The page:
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Below: Nakano from the Yamanaka Clay Co. tests
the paperclay with a blow torch.
Wali Hawes builds paperclay dragons
as part of his life as a potter in Japan
Above: The body of the dragon being constructed using the
Since my days as a student potter, I have always been fascinated
with kilns, especially wood fired and gas kilns. In I986 an incident
took place which sparked off what became Fired Earth Constructions
and, in particular, Fire Trees, Dragons and Fire Flowers. I spent
some time in Navapalos, in the province of Soria, Spain, learning
about adobes and rammed earth. I built a bottle kiln on site out
of adobes to fire some pottery, reaching I000'C in about eight
hours. I noticed that the kiln had fired itself (at least on the
inside) thus converting itself into a ceramic object. I later presented
these 'kilns as objects' at an art show in Barcelona and later
at several festivals and workshops in Spain and England.
The dragon 'Yoko' at the height of the fire
In I99I I moved to Japan, working as a potter and once demonstrating
my fired earth constructions to the Japanese public. I live
in Tokoname, a small town with a I000 year tradition in ceramics,
situated in central Japan, a gem among the pottery centres
of Japan. Early in I996 I heard. about a local festival in
the neighbouring town of Ono which featured the dragon as a
symbol of festivities. I had, by that time, met Kyoko Inoue,
one of the persons involved in the Festival Committee, and
I proposed to her the idea of constructing a dragon for the
festival. Finding it difficult to have my work accepted for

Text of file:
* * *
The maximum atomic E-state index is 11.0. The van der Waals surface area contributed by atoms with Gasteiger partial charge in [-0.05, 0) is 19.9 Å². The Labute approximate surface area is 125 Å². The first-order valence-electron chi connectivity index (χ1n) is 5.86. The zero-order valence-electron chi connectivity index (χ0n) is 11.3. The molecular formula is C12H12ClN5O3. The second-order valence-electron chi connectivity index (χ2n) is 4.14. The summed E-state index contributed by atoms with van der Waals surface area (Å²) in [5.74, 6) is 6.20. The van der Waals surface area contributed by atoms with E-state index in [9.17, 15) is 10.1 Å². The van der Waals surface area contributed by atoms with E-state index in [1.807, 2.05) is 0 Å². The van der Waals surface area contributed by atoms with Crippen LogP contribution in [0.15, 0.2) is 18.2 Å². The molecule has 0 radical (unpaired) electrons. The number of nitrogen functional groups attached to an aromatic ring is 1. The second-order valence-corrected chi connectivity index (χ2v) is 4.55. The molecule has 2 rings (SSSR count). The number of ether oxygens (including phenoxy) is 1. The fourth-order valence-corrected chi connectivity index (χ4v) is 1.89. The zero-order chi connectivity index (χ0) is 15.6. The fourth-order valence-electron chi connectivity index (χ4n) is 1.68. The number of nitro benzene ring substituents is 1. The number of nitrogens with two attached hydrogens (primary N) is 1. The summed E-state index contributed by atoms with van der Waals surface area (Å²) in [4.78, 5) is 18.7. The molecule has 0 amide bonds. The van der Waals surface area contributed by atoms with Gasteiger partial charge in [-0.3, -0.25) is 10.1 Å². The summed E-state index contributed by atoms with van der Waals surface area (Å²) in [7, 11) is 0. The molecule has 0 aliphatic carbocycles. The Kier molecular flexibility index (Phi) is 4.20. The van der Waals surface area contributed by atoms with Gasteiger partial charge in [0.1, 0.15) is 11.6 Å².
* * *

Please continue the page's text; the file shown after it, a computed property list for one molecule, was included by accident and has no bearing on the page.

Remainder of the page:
major art shows and festivals, I saw the Ono Dragon Festival
as a chance of proving my capabilities in this field. More
than a year later my proposal was allowed to enter the arena
of open public discussion and with a sponsor, extensive documentation
and a video of past events, they agreed to my proposal. At
last, I felt, I could do some of this work in Japan.
The building and firing was the least of my worries... until
I began to try and track down the material necessary for my
work. Normally I use adobes which are unfired sun dried clay
blocks made from a mixture of roughly sieved unrefined local
clays with a clay content as low as 40 per cent and mixed with
In England I had changed to unfired bricks as
a substitute but, in Japan, finding the type of bricks needed
for the work was difficult, and what was available was expensive.
My budget didn't allow it.
It was then that I read the article 'More on
Paperclay' by Graham Hay published in CeramicsTECHNICAL No 3. I was
assured by the Ono Festival Committee that there was no shortage
of suppliers of paper pulp. After numerous phone calls, discovering
the close network between paper manufacturers, it was arranged that
I contact Daishowa Seiishi Paper Company which turned out to be in
nearby Fuji and would we kindly come and collect what we needed.
In the meantime I had been doing tests in my workshop with
newspaper, cardboard and compressed pulp but these proved fairly
due to the length of time needed to convert the material into pulp.
The compressed pulp came in sheets and needed to be broken down.
Eventually I made a soup like mixture which gave me something to
go on. Armed with this information and a van stuffed full of bags